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Can High Levels of Phosphate in Processed Foods Make You Tired?

We all have one of those days when dragging ourselves out of bed feels impossible. Many times it becomes challenging to motivate yourself to get off the couch and get some exercise. What if this lack of energy could be because of a common food additive that you are unknowingly consuming? Researchers have found that a common food additive that is found in a majority of the popular items at your nearby grocery store can leave you feeling fatigued and out of energy when consumed in a large amount.

This common food additive is inorganic phosphate, and it can leave you feeling tired and out of power. Read on to find out more about how high levels of phosphate in processed foods make you tired.

What are Phosphates?

Phosphate is the charged particle of the mineral phosphorus, which is needed by the body to help in the repairing and building of bones and teeth. They also assist in nerve function and muscle contraction. Phosphates are present in many foods such as fish, dairy, meat, fruits, and vegetables.

However, inorganic phosphate that is saturated in a wide variety of processed foods and drinks poses a health problem. Most consumers are unaware of this food additive and preservative and its effect on human health. Inorganic phosphate is added to foods for increasing the shelf life and for enhancing the flavor. It is an inexpensive ingredient due to which it is used in nearly every processed food item.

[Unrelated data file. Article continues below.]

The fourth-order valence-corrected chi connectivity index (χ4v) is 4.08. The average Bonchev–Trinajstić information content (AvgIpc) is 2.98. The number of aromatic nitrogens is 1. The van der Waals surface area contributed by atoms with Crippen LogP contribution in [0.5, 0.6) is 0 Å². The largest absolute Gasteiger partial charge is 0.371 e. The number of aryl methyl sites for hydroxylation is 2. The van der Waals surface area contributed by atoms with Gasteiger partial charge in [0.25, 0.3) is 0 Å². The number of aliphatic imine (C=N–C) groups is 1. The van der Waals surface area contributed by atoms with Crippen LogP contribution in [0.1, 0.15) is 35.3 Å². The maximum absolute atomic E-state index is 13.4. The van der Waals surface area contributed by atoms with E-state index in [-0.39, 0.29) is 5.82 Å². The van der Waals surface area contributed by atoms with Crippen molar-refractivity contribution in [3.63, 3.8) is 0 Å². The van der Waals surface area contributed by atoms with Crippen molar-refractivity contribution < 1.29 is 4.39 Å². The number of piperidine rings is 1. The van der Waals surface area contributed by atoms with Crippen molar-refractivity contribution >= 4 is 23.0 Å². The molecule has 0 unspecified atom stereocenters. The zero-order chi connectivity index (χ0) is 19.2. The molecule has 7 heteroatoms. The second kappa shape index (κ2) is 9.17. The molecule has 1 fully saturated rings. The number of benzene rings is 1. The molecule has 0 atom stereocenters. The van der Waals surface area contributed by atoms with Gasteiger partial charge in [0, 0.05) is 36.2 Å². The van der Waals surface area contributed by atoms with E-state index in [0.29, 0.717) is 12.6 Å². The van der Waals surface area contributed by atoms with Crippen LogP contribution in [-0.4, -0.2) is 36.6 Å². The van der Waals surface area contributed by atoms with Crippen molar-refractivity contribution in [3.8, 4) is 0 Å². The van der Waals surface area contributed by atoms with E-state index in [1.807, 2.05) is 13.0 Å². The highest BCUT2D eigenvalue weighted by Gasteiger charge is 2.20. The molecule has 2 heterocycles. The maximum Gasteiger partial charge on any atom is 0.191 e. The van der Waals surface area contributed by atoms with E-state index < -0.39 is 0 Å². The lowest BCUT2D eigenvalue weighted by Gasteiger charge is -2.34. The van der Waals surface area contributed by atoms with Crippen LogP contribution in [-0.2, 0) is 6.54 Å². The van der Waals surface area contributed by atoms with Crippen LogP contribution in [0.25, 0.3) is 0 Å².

It is estimated that nearly 50 to 70 percent of the standard grocery items, such as prepared frozen foods and carbonated drinks contain inorganic phosphates.

The amount of phosphate present in the body gets regulated by the kidneys. This is why people with kidney malfunction or kidney disease can be at risk of developing irregularities in phosphate levels. This is why it is so important for people to be aware of how much inorganic phosphate they are consuming.(1)

Additionally, the US Department of Agriculture and the Food and Drug Administration (FDA) do not have any set requirements about food labels needing to show precisely how much inorganic phosphates are contained in the food item.

A high phosphate diet can be highly dangerous in people with kidney failure. High levels of inorganic phosphate is also believed to have an effect on the heart, but more research is still required to establish the exact impact.(2)

Can High Levels of Phosphate in Processed Foods Make You Tired?

Can High Levels of Phosphate in Processed Foods Make You Tired?

Research published in the Circulation journal in March 2019 has discovered that inorganic phosphate that is used as a common food additive and preservative could have a direct effect on your health.(3) Phosphate can be found in nearly 70 percent of foods in the United States.

The animal study done on lab mice investigated the side effects of consuming too much phosphate in the daily diet. The mice were given a diet rich in phosphate, and the researchers measured their oxygen uptake during exercise. The study found that the mice had less capacity for movement, and they also experience an inability to manufacture sufficient fatty acids that were needed for supplying the muscles during exercise.